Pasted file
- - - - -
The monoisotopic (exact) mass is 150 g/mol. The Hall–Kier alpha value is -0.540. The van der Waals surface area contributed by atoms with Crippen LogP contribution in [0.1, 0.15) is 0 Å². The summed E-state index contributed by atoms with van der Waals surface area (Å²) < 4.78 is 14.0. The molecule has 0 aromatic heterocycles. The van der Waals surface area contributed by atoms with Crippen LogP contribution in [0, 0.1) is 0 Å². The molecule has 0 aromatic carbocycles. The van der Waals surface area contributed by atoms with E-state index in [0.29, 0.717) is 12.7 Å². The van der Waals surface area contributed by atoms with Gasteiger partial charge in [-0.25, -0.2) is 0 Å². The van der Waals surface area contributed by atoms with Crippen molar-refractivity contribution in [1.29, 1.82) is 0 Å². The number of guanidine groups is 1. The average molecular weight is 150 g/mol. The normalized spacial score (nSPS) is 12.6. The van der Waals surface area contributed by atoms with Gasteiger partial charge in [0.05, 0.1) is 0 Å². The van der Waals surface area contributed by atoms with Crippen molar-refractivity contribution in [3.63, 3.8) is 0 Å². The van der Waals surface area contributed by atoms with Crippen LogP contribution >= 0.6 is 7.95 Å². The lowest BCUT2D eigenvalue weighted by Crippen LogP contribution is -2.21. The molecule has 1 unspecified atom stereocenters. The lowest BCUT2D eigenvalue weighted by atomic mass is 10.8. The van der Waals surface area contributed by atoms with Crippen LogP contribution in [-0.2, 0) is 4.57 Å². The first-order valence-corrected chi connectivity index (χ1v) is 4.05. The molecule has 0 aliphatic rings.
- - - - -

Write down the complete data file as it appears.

The monoisotopic (exact) mass is 150 g/mol. The Hall–Kier alpha value is -0.540. The van der Waals surface area contributed by atoms with Crippen LogP contribution in [0.1, 0.15) is 0 Å². The summed E-state index contributed by atoms with van der Waals surface area (Å²) < 4.78 is 14.0. The molecule has 0 aromatic heterocycles. The van der Waals surface area contributed by atoms with Crippen LogP contribution in [0, 0.1) is 0 Å². The molecule has 0 aromatic carbocycles. The van der Waals surface area contributed by atoms with E-state index in [0.29, 0.717) is 12.7 Å². The van der Waals surface area contributed by atoms with Gasteiger partial charge in [-0.25, -0.2) is 0 Å². The van der Waals surface area contributed by atoms with Crippen molar-refractivity contribution in [1.29, 1.82) is 0 Å². The number of guanidine groups is 1. The average molecular weight is 150 g/mol. The normalized spacial score (nSPS) is 12.6. The van der Waals surface area contributed by atoms with Gasteiger partial charge in [0.05, 0.1) is 0 Å². The van der Waals surface area contributed by atoms with Crippen molar-refractivity contribution in [3.63, 3.8) is 0 Å². The van der Waals surface area contributed by atoms with Crippen LogP contribution >= 0.6 is 7.95 Å². The lowest BCUT2D eigenvalue weighted by Crippen LogP contribution is -2.21. The molecule has 1 unspecified atom stereocenters. The lowest BCUT2D eigenvalue weighted by atomic mass is 10.8. The van der Waals surface area contributed by atoms with Crippen LogP contribution in [-0.2, 0) is 4.57 Å². The first-order valence-corrected chi connectivity index (χ1v) is 4.05. The molecule has 0 aliphatic rings.